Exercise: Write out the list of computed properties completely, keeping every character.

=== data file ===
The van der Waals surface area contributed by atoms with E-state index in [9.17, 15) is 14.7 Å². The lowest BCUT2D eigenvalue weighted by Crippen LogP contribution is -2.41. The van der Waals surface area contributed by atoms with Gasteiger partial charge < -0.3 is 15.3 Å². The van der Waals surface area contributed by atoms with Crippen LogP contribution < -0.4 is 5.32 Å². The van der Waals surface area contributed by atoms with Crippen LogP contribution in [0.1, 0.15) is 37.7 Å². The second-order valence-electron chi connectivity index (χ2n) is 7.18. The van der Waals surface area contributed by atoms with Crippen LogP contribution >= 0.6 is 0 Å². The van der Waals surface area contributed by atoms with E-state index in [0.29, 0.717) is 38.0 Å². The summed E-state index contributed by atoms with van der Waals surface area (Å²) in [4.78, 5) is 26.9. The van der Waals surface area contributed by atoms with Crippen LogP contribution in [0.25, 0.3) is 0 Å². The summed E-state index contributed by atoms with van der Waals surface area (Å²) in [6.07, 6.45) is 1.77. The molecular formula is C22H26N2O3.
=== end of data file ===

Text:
The van der Waals surface area contributed by atoms with E-state index in [9.17, 15) is 14.7 Å². The lowest BCUT2D eigenvalue weighted by Crippen LogP contribution is -2.41. The van der Waals surface area contributed by atoms with Gasteiger partial charge < -0.3 is 15.3 Å². The van der Waals surface area contributed by atoms with Crippen LogP contribution < -0.4 is 5.32 Å². The van der Waals surface area contributed by atoms with Crippen LogP contribution in [0.1, 0.15) is 37.7 Å². The second-order valence-electron chi connectivity index (χ2n) is 7.18. The van der Waals surface area contributed by atoms with Crippen LogP contribution >= 0.6 is 0 Å². The van der Waals surface area contributed by atoms with E-state index in [0.29, 0.717) is 38.0 Å². The summed E-state index contributed by atoms with van der Waals surface area (Å²) in [4.78, 5) is 26.9. The van der Waals surface area contributed by atoms with Crippen LogP contribution in [0.25, 0.3) is 0 Å². The summed E-state index contributed by atoms with van der Waals surface area (Å²) in [6.07, 6.45) is 1.77. The molecular formula is C22H26N2O3.